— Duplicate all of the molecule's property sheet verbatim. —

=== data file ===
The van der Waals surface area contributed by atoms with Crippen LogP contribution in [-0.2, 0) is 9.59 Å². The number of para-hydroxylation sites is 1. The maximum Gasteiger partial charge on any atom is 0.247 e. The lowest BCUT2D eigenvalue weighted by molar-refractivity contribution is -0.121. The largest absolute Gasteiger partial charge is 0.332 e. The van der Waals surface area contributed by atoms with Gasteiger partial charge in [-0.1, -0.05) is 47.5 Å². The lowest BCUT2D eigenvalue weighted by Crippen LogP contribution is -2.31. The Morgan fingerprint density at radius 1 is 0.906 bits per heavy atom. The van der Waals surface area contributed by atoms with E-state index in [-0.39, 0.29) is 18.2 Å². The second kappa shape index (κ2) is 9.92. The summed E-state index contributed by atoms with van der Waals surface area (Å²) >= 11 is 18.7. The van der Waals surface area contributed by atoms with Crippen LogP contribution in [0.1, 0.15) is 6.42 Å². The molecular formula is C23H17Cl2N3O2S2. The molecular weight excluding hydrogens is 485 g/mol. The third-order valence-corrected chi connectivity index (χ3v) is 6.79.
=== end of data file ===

The van der Waals surface area contributed by atoms with Crippen LogP contribution in [-0.2, 0) is 9.59 Å². The number of para-hydroxylation sites is 1. The maximum Gasteiger partial charge on any atom is 0.247 e. The lowest BCUT2D eigenvalue weighted by molar-refractivity contribution is -0.121. The largest absolute Gasteiger partial charge is 0.332 e. The van der Waals surface area contributed by atoms with Gasteiger partial charge in [-0.1, -0.05) is 47.5 Å². The lowest BCUT2D eigenvalue weighted by Crippen LogP contribution is -2.31. The Morgan fingerprint density at radius 1 is 0.906 bits per heavy atom. The van der Waals surface area contributed by atoms with E-state index in [-0.39, 0.29) is 18.2 Å². The second kappa shape index (κ2) is 9.92. The summed E-state index contributed by atoms with van der Waals surface area (Å²) >= 11 is 18.7. The van der Waals surface area contributed by atoms with Crippen LogP contribution in [0.1, 0.15) is 6.42 Å². The molecular formula is C23H17Cl2N3O2S2. The molecular weight excluding hydrogens is 485 g/mol. The third-order valence-corrected chi connectivity index (χ3v) is 6.79.